Analysis on shipping market is definitely an established and distinct research field in maritime economics and finance. In last two decades, market conditions for container shipping companies have been deteriorating owing to decreasing container cargo trade and increasing supply capacity. Takuma Matsuda, Enna Hirata and Tomoya Kawasaki aim to contribute to the empirical literature on the container shipping industry market structure (Monopoly in the container shipping market: an econometric approach). As the Far East Freight Conference had released tariffs and charge rates by item for container shipping routes, monopolistic pricing is appeared until the European Union abolished the European Economic Community (No. 4056/86) in 2008, before the economic crisis. However, they indicated pricing in the container shipping industry has been distinctly non-monopolistic; furthermore, competition seems to have intensified since 2008.

A network analysis in maritime shipping market is one of the hot topics of maritime studies. Phong Nha Nguyen and Hwayoung Kim aim to identify the characteristics of the maritime shipping network in Northeast Asia as well as compare the level of port connectivity among these container ports in the region (Analyzing the international connectivity of the major container ports in Northeast Asia). In addition, the change in role and position of 20 ports in the region by clustering these ports are analyzed based on connectivity index, container throughput and route index. Northeast Asia is a highly connected maritime shipping network with the domination of Shanghai, Shenzhen, Hong Kong and Busan. Furthermore, both container throughput and connectivity in almost all container ports in the region have decreased significantly due to the COVID-19 pandemic.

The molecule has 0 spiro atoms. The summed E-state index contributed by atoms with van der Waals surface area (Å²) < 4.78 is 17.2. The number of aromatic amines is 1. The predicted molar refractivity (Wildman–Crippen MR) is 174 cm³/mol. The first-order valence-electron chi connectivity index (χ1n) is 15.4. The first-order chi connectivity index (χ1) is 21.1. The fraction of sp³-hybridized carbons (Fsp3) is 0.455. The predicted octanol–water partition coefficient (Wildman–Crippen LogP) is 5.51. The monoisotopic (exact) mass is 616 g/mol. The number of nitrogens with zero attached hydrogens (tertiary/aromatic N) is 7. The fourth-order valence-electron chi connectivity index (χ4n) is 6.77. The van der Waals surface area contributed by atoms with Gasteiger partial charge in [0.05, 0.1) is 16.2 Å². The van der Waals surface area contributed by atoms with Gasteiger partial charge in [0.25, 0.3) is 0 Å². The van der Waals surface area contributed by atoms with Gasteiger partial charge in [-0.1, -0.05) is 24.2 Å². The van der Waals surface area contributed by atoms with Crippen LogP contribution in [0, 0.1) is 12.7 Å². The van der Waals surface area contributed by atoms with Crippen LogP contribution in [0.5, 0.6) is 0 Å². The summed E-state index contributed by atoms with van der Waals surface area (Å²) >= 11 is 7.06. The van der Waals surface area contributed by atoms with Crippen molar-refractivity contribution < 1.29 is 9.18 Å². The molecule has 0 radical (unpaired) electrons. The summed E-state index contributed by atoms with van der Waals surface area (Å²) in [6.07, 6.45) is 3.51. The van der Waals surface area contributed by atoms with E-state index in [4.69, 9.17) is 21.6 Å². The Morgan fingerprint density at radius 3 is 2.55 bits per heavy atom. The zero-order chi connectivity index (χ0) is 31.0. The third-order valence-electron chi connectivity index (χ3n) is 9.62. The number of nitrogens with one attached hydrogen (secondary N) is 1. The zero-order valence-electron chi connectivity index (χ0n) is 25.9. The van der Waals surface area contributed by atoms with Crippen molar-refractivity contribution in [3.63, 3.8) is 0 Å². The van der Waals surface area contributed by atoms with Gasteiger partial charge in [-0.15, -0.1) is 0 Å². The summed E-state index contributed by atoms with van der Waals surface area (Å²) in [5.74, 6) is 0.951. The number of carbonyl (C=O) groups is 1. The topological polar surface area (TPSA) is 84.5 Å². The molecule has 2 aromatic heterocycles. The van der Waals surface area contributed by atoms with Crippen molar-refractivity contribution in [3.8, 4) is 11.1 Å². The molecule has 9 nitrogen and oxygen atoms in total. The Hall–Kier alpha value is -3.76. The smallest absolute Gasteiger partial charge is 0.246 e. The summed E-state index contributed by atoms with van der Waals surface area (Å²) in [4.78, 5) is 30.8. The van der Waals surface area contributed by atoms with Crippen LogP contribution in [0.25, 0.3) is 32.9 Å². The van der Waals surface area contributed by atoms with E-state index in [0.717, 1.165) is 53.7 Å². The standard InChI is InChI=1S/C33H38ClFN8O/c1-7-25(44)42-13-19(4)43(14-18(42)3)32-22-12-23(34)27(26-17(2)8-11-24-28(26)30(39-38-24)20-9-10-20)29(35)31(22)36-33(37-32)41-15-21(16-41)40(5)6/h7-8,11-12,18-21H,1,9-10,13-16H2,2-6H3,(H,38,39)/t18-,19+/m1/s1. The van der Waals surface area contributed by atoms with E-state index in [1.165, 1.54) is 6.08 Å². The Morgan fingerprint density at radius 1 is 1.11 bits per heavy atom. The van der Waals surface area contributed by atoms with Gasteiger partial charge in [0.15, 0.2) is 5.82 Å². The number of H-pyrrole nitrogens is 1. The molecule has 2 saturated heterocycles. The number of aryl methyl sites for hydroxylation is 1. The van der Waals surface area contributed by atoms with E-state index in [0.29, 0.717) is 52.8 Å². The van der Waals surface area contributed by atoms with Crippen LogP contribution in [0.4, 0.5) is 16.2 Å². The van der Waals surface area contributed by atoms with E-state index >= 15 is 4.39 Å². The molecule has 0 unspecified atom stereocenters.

African ports have grown dramatically in the last decade, and drastic changes in their future international trades can be expected. Ryuichi Shibasaki, Masahiro Abe, Wataru Sato, Naoki Otani, Atsushi Nakagawa and Hitoshi Onodera predict the growth of Africa's international trade from 2011 to 2040 by accounting for the uncertainties in the continent. (Predicting African trade considering uncertainty by scenario planning) This study applies a scenario planning method to develop multiple future scenarios considering uncertainties inherent in African socio-economies related to the success or failure of economic and industrial policies (EIPs) and economic corridor development policies (ECDPs). Subsequently, based on these future scenarios, the growth of African international trade from 2011 to 2040 is predicted using the Global Trade Analysis Project (GTAP) model. The predictions reveal that if the EIPs and the ECDPs are successfully implemented, Africa, as a whole, will experience a significant increase in trade, estimated at US$ 1,905 billion and US$ 1,599 billion for exports and imports, respectively, compared to the scenario in which they fail.